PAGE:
Voice of Gowanus announced it would file a lawsuit Friday challenging the city’s plan to hold virtual hearings during the public review of its proposal to rezone the neighborhood, and demanding the de Blasio administration delay the discussions until they can be held in-person.
The community group Voice of Gowanus announced it would file a lawsuit Friday challenging the city’s plan to hold virtual hearings during the public review of its proposal to rezone the neighborhood, and demanding the de Blasio administration delay the discussions until they can be held in-person.
The group has raised concerns previously about the city’s use of virtual meetings, which have been underway since public discussions about the Gowanus rezoning resumed last fall amid the COVID-19 pandemic, halting in-person meetings. Voice of Gowanus called the virtual meetings format “illegal,” saying the online sessions are inaccessible for many Gowanus residents, and that the purpose of public hearings is to allow residents and stakeholders to share their opinions openly and equally. They allege virtual hearings make that impossible. Some members of the Soho and Noho community, where the city has also proposed a rezoning, have shared similar concerns.
The Gowanus rezoning is set to be certified by the City Planning Commission next week, on Jan. 19, after which the proposal will undergo the Uniform Land Use Review Procedure (ULURP), the city’s public land use review process. The lawsuit will challenge the rezoning on multiple grounds, but will focus on the public not being able to fully participate during the ULURP meetings, saying this goes against the city’s own Charter.
“When you’re dealing with a massive project of this scale that is going to impact so many people’s lives, the community must have its voice heard; that is simply not possible with virtual public hearings,” Jason Zakai from Hiller, P.C., the group’s attorney, said in a statement. “There are detailed, step-by-step rules laid out in City law on how to conduct the public review process. They are there for a reason, and the City must follow them, even if that means waiting until the pandemic is over.”
At the onset of the pandemic in March, Mayor Bill de Blasio issued an emergency order to halt the Uniform Land Use Review Procedure (ULURP), the city’s months-long review process for land use proposals like rezonings. The city restarted that process in October, shifting the process to virtual public meetings through NYC Engage, an online portal where people can find information and register to join meetings, either virtually or by phone. Residents can also place requests in advance for language interpreters and other services.
“The U.S. Supreme Court uses remote meetings. So does the New York City Council. These meetings aren’t just legal and obviously appropriate in a pandemic – they have increased participation and opened the process to those unable to attend in-person,” a spokesman for the city’s Law Department said in a statement Friday. “Planning efforts like the Gowanus rezoning are vital to bring affordable housing, economic opportunity and infrastructure like open space to New Yorkers, and they lie at the heart of our COVID-19 recovery. We are confident that we’re fully complying with the law.”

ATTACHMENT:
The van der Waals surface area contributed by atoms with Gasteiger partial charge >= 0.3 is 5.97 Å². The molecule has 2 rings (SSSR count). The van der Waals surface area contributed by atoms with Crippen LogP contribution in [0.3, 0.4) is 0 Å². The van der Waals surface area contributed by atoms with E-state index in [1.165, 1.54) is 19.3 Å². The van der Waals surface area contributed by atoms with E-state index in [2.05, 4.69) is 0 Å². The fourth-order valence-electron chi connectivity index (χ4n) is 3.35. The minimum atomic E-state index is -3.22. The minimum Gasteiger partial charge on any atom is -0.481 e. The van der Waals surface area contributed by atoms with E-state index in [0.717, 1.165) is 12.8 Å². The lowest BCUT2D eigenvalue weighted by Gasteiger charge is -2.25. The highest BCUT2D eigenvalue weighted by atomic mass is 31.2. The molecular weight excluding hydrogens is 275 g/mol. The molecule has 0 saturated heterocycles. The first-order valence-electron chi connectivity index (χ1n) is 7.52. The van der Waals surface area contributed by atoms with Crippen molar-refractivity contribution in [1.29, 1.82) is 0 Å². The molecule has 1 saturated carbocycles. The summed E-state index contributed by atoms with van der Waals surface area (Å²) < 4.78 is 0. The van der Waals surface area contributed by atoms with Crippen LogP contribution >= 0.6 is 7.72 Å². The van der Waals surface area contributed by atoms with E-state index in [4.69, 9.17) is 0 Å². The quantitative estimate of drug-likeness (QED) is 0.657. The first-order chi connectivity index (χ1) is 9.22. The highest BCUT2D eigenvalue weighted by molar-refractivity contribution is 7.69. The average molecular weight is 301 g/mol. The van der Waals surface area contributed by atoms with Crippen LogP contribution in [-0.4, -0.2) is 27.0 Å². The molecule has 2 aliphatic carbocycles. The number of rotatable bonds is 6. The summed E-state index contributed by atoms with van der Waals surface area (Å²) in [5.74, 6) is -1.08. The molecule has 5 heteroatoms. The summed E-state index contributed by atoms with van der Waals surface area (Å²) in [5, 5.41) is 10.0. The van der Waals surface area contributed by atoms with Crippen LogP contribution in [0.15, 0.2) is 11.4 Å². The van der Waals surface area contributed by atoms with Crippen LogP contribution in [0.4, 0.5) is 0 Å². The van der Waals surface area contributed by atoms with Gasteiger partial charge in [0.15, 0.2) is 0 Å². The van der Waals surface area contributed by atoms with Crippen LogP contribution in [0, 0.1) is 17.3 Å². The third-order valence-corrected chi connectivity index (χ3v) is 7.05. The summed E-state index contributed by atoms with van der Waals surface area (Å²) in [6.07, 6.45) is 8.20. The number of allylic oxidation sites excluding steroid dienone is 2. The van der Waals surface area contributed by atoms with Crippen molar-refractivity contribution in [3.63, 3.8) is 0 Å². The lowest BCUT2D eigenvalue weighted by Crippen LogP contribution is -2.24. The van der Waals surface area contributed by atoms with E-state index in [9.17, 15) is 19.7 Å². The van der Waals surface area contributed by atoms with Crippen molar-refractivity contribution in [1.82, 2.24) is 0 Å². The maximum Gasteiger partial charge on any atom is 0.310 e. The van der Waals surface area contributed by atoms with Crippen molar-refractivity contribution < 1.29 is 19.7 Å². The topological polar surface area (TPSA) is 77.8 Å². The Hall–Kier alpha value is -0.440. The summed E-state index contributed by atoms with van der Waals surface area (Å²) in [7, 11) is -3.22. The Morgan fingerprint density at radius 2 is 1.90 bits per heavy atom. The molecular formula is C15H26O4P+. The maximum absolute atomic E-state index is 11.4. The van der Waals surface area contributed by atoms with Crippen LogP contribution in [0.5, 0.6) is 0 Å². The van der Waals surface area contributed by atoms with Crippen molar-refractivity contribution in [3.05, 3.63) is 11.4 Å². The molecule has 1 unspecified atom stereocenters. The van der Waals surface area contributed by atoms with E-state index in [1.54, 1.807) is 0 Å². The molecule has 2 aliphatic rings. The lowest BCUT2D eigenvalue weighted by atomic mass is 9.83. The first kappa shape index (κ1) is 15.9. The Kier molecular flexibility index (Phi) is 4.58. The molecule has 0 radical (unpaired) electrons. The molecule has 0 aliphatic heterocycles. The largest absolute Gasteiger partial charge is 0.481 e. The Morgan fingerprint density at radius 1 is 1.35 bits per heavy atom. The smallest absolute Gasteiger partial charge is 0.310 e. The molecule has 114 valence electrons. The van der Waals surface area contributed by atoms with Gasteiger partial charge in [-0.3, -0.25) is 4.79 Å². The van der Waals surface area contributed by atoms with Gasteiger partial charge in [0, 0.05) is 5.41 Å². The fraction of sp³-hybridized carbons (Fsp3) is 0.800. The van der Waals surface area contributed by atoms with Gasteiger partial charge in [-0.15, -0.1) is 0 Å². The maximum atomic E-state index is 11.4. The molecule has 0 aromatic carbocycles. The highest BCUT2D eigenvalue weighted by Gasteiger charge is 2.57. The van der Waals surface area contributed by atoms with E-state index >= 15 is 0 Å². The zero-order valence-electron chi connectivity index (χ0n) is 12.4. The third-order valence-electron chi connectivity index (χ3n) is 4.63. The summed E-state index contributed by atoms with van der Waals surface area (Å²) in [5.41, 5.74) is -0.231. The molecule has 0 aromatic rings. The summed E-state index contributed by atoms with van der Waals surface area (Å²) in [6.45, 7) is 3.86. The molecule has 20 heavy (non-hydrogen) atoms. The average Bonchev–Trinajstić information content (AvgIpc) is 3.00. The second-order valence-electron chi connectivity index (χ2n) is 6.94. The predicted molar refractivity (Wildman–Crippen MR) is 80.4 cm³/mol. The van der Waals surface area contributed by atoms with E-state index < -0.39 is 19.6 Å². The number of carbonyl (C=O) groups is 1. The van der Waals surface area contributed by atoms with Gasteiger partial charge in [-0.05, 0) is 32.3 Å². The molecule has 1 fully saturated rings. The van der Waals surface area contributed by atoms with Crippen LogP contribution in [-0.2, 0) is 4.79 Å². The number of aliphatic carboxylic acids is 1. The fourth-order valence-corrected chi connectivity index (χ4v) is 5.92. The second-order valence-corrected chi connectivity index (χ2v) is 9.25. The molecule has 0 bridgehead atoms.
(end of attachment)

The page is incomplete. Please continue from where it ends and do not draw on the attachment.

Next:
There are two public rezonings expected to get underway this year––both were stalled due to the pandemic––one in Gowanus and the other in Manhattan’s SoHo/NoHo neighborhoods. Public meetings relating to both projects have been held remotely in recent months to plan for the start of ULURP, and city officials say the online format has provided a boost to attendance numbers, with hundreds tuning in.
The Gowanus rezoning plan spans 80 blocks, bounded by Bond Street to the west, Baltic Street to the north, 4th Avenue to the east from Pacific Street to 15th Street, and cutting off near Hamilton Avenue to the south. The city projects the rezoning would trigger the creation of an estimated 8,200 new apartments by 2035.
Voice of Gowanus has been outspoken in its opposition to the rezoning, saying the city should not move forward with any rezoning plans until the Gowanus Canal, an EPA superfund site, and surrounding areas have been remediated by city, state and federal officials and given a clean bill of health.
Other community groups are supportive of the plan after working for years with the city and community to improve the proposal to meet their needs, and have also made specific demands they want the city to include in any rezoning. Community Board 6, the Gowanus Neighborhood Justice Coalition and Councilmembers Brad Lander and Stephen Levin are calling for capital funding for NYCHA repairs to be included in the plan, and have raised concerns over affordable housing and other issues, as well as pushed for environmentally-responsible policies.
The city has yet to include NYCHA funding in the current rezoning proposal. Councilmember Lander, who represents the district and would ultimately approve or reject the plan with his vote in the City Council, has said funding for NYCHA is a bottomline to his supporting the project.